Few years ago I found myself looking for a firewall. I’ve looked at various options from various security companies, but couldn’t find what I was looking for – the firewalls at the time were either too expensive or lacked some of the features I required. As I kept thinking about this, I decided I’m not buying one and so, in 2014, I ended up building a custom WAF..
What is a WAF?
A WAF is short for Web Application Firewall. The primary purpose of a web application firewall is to monitor, filter and block HTTP traffic travelling to and from a web application. HTTP traffic is checked by defining a set of threat detection rules that cannot be “triggered”. If they are, the request gets blocked.
There are a few types of Web Application Firewalls. A WAF can be:
- Host-based – Such type of a web application firewall does have the ability to be entirely integrated into the application code. Can provide increased optimisation.
- Network-based – Such type of a web application firewall is often hardware-based. Can reduce latency.
- Cloud-based – Such type of a web application firewall is usually a third-party product. Threat detection rules are shared across all users of the service.
A WAF uses a rule base to analyze layer 7 web application logic in the OSI (Open Systems Interconnection) model and blocks potentially harmful traffic.
While a WAF can be an extremely effective second layer of defense, for some reason I always felt that for me it just wasn’t enough. At first I thought that when I finish building it, I would be extremely happy and proud of what I have accomplished, however, this wasn’t the case; ever since I built the firewall in late 2014, I always needed something on top of it. Something that the firewall could work in conjunction with. After almost two years of searching around, I couldn’t find anything that could supplement it. Eventually, I just decided to let it go and use the firewall as-is hoping that some day I would find something worth implementing into it and in 2017, I stumbled upon HTTP security headers..
HTTP Security Headers?
HTTP security headers increase the security of a web application. One of them (X-Frame-Options) helps you avoid clickjacking attacks, other headers stops pages from loading when they detect reflected XSS attacks (X-XSS-Protection), they can tell a browser that your website should only be accessed using HTTPS instead of HTTP (and you really should be using HTTPS instead of HTTP..) and so on – that makes them a must-have for any web application.
I initially thought that I could set HTTP Security Headers up via PHP and include the file into WordPress, but after some time I changed my mind when I found a plugin called “HTTP Headers for WordPress” and started using it – the plugin has more than 30 headers available for everyone to use on their blog and it also allows you to set up a Content Security Policy!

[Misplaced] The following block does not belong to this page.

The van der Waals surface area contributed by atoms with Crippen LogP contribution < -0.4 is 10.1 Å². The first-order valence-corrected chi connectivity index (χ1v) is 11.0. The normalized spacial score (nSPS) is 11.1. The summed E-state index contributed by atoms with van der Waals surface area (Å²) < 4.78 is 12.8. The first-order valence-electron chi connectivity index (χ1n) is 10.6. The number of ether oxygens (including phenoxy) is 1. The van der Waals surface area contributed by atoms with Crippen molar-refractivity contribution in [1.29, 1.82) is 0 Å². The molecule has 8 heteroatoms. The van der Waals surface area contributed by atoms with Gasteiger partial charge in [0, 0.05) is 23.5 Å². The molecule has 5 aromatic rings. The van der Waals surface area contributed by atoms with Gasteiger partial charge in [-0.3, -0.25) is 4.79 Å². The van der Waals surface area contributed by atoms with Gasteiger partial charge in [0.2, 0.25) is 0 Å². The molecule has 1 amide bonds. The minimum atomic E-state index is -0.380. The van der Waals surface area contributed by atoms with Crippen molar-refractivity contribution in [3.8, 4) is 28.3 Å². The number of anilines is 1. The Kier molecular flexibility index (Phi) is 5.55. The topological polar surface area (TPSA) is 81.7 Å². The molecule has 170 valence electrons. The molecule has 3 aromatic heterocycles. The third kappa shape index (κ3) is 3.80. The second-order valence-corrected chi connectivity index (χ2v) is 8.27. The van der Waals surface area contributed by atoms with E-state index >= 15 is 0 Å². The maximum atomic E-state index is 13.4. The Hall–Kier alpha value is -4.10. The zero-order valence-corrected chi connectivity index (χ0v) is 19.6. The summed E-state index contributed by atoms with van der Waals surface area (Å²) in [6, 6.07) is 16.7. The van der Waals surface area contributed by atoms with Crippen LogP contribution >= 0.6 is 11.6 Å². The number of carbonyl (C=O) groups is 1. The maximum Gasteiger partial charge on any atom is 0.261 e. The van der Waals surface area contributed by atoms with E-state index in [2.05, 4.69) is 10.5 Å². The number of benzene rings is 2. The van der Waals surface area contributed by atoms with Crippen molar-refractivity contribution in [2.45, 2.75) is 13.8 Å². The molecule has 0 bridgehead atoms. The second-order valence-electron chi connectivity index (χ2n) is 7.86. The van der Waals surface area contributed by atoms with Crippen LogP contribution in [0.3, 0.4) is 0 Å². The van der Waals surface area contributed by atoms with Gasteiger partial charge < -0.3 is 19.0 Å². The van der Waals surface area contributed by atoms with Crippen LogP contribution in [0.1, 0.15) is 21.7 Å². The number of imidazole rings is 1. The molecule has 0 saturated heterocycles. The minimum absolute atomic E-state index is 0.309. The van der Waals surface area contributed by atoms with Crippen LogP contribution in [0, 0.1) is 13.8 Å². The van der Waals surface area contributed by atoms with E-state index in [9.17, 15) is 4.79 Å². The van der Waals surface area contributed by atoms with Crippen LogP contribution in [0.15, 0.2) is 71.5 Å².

Using Content Security Policy on a Blog
The primary goal of using Content Security Policy is to mitigate and report XSS attacks.
This can be done by whitelisting the domains that a browser is allowed to load scripts from – if a script is loaded from a website that isn’t in the whitelist, it gets blocked. It’s that simple. When using a CSP, you can even disallow script execution globally. Let me show you an example:
- Imagine you use content security policy and define the directives like so:
Content-Security-Policy: script-src code.jquery.com;
- Your website loads and.. nothing. The script was blocked from loading because it wasn’t from code.jquery.com!
It is important to note that “script-src” is not the only CSP directive that can be set. You can define which styles can be loaded from which resource by using “style-src”, “img-src” can be used for defining valid image sources and so on.
- You might want to consider using a web application firewall to protect your website against vulnerabilities. Doesn’t matter what type of a website you own – in websites, vulnerabilities are found constantly and it could only take a small slip-up for your website to get compromised.
- A content security policy helps website owners define which resources their website is allowed to load – this helps prevent XSS attacks.
- It might be difficult to set up a content security policy for some blogging platforms; other platforms have plugins which makes getting Content Security Policy on your blog a whole lot easier.